BOSTON (SHNS) – Nuclear plant operators in Plymouth plan to begin moving spent fuel into dry cask storage, part of a new campaign that officials say is needed to maintain room in spent fuel pools, conduct refueling operations, and continue safely generating electricity for the region.
Entergy Corporation, which runs the Pilgrim Nuclear Power Station, said Friday that its plans had been approved and would be monitored by the federal Nuclear Regulatory Commission.
Plans call for three casks to be loaded at Pilgrim as part of a process that officials expect to be completed by the end of January.
According to plans, the casks will be kept within a “highly secure fenced in area in specialized containers placed on a concrete pad located 25 feet above sea level.”
Entergy said the casks are “tested under rigorous engineering and safety criteria” and are designed “to withstand a variety of extreme scenarios, ranging from tornadoes, accidents and severe weather, to earthquakes and terrorist attacks.”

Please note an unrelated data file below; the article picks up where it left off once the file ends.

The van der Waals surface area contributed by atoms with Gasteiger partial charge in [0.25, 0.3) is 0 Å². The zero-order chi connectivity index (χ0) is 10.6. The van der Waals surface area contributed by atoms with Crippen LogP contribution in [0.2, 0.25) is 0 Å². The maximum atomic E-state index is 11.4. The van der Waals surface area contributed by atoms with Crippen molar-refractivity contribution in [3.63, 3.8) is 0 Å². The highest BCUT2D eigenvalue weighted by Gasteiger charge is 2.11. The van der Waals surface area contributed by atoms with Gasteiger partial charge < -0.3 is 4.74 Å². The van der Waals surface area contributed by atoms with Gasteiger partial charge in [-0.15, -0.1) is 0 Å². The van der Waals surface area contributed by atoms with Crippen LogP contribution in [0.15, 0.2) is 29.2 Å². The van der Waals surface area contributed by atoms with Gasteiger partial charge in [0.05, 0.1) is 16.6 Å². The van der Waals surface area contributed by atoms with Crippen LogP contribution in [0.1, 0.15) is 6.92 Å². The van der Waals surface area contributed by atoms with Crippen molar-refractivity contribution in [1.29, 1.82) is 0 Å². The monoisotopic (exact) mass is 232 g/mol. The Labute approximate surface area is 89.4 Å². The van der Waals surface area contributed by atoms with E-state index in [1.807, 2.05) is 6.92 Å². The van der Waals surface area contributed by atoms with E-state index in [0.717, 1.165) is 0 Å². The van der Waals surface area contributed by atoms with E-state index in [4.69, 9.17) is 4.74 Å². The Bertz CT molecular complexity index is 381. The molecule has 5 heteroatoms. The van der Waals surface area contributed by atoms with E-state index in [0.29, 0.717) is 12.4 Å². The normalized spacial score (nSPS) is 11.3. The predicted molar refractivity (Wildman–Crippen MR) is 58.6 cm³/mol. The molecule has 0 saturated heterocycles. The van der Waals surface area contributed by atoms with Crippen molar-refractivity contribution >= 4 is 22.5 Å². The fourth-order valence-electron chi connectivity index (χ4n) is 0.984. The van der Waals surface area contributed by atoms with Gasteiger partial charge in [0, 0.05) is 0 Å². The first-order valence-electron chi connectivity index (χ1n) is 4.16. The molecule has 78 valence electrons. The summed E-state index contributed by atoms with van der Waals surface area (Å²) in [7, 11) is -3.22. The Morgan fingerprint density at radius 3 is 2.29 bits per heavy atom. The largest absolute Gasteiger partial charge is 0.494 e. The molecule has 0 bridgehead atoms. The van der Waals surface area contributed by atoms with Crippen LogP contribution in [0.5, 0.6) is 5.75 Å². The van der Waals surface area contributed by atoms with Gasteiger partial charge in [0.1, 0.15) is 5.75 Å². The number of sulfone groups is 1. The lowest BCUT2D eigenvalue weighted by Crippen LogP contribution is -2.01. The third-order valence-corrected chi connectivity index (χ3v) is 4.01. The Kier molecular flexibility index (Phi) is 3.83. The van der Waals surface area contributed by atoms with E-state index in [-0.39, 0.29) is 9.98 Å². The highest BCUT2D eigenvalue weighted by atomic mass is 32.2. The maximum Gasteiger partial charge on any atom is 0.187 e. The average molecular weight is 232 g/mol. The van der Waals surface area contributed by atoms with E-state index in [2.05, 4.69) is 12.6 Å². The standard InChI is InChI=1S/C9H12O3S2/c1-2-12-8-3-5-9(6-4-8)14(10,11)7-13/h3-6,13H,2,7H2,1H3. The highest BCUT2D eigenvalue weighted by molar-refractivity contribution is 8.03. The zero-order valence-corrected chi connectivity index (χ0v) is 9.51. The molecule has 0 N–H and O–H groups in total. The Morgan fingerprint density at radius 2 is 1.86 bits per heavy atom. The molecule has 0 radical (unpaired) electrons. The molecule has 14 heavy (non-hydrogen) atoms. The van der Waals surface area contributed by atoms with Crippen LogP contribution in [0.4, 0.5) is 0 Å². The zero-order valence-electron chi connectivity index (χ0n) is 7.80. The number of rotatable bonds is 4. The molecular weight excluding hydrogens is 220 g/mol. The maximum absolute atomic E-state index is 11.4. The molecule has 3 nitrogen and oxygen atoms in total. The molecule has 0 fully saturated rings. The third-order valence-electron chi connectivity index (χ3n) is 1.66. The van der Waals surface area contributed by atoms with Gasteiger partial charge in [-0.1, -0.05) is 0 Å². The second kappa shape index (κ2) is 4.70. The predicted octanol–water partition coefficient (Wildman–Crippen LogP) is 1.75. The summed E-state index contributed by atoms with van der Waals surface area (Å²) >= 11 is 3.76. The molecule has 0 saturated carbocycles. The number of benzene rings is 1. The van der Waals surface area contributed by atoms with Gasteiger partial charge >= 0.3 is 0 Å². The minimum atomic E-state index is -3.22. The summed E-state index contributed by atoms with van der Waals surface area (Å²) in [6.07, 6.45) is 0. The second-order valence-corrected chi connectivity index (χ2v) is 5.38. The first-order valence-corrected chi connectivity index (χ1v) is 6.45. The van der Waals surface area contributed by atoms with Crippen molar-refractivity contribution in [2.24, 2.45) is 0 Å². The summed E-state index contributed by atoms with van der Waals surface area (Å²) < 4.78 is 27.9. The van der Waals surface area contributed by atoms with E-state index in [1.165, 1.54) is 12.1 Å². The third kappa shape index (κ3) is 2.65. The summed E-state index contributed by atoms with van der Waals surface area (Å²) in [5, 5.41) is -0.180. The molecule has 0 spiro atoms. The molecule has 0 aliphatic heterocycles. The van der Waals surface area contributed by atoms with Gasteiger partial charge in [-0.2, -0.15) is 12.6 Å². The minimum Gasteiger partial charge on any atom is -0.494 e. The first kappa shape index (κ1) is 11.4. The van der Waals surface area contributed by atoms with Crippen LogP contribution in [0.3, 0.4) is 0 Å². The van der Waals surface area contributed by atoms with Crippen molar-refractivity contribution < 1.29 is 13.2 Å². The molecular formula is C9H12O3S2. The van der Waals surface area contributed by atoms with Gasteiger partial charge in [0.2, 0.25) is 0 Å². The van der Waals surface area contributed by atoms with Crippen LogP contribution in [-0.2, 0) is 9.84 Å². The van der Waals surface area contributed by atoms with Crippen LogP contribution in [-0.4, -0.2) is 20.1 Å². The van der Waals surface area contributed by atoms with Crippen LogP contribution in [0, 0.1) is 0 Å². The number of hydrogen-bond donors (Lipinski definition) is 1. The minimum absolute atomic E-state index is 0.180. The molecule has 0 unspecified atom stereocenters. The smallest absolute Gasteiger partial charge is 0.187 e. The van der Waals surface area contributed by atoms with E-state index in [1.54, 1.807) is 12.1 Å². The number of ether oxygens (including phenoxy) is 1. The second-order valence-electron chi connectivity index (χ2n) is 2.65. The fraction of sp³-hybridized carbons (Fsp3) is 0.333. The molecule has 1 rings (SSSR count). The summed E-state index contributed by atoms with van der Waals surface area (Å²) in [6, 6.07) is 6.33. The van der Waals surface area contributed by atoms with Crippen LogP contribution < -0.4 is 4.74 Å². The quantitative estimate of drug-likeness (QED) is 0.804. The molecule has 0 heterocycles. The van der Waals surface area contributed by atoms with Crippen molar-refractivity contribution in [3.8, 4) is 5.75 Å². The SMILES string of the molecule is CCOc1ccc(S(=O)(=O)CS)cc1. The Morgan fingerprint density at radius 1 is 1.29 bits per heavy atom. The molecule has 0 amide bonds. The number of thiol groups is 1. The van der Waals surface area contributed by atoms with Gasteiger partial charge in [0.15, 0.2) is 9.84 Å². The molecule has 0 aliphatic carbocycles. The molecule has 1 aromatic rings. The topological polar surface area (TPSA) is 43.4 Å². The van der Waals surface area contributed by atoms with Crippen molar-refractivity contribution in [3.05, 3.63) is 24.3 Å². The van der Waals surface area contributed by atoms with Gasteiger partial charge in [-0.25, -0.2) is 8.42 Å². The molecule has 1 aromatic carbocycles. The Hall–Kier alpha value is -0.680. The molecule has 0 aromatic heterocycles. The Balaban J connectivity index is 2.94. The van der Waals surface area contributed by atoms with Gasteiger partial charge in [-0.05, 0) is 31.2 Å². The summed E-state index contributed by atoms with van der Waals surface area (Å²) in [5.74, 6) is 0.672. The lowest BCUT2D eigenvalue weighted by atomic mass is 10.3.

Entergy called dry cask storage a “reliable and safe method for storing spent fuel using large, airtight steel and concrete canisters that provide structural strength and radiation shielding.”
According to Entergy, more than 500 dry casks are in use in the U.S. Loaded casks weigh 360,000 pounds and each cask is 18 feet tall and 11 feet wide.